with R. Ankeny, N. Cica, A. Tiernan & D. Wood / chaired by Ashley Hay
Griffith Review details
Griffith Review pictures
Griffith Review description
From the political to the personal, from the institutional to the intimate, trust is one of our go-to social adhesives. But if we are in a post-trust world – a place of pernicious political influence and fake news – how does that speak to power, truth and engagement? What are the opportunities for reform and agency? How can we connect, reclaim our power and trust once more? Explore these ideas and more with this Griffith Review panel.
Event additional information
Dr Natasha Cica is the founding Director of Kapacity.org.
Ashley Hay is an essayist and novelist based in Brisbane. Her most recent novel is A Hundred Small Lessons. She is the editor of Griffith Review.
Rachel A. Ankeny is professor of history and philosophy, Deputy Dean Research in the Faculty of Arts at the University of Adelaide and honorary visiting professor in the College of Social Science and International Studies (Philosophy) at the University of Exeter. She convenes the Food Values Research Group and the Public Engagement in Science and Technology Adelaide (PESTA), and co-founded the International Society for Philosophy of Science in Practice.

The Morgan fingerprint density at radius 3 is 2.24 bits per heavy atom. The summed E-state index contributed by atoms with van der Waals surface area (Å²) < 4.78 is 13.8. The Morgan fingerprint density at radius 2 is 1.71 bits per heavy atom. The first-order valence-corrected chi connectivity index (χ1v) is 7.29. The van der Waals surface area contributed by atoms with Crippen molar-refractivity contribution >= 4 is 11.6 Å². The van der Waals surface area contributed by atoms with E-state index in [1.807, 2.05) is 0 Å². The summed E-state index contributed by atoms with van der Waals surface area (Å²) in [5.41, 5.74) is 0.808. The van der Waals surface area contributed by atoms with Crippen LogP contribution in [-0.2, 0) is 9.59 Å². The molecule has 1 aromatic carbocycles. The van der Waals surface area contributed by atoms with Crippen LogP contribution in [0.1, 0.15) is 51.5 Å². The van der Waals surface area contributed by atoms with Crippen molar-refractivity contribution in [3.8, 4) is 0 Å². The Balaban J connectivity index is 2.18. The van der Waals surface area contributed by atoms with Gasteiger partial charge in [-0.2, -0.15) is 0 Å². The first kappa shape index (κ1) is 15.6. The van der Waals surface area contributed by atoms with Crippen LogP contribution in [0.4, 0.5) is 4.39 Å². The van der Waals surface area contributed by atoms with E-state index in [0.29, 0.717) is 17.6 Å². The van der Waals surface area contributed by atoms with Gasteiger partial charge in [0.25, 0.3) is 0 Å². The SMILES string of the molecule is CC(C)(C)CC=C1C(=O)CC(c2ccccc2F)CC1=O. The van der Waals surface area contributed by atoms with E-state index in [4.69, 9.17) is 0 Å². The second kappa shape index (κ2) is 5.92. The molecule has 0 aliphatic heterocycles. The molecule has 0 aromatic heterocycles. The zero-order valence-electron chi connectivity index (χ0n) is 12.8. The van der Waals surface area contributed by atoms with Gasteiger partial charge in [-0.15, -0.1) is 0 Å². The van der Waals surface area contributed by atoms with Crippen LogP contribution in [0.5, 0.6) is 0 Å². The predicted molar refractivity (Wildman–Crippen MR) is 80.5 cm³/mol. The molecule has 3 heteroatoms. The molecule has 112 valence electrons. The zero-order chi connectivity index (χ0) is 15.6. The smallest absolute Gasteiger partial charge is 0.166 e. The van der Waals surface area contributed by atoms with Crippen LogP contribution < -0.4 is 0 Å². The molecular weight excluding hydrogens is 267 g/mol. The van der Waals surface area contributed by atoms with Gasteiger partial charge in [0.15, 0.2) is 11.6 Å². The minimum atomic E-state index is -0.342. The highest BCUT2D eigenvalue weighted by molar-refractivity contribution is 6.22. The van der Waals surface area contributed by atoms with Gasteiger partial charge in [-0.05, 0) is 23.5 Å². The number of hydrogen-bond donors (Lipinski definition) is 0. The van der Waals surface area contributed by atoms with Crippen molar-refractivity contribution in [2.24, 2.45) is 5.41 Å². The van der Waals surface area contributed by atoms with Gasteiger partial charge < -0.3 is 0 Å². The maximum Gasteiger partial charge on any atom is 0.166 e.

Anne Tiernan is Dean of Engagement for the Griffith Business School, Griffith University, and chair of the Queensland Independent Remuneration Tribunal. Her books include Lessons in Governing: A Profile of Prime Ministers’ Chiefs of Staff and The Gatekeepers: Lessons from Prime Ministers’ Chiefs of Staff, both with RAW Rhodes (Melbourne University Press, 2014); Learning to be a Minister: Heroic Expectations, Practical Realities, with Patrick Weller (Melbourne University Press, 2010); and Power Without Responsibility: Ministerial Staffers in Australian Governments from Whitlam to Howard (UNSW Press, 2007).
Danielle Wood is the budget policy and institutional reform program director at Grattan Institute. She has extensive experience advising on economic policy issues. She is the president of the Economic Society of Australia and Chair of the Women in Economics Network.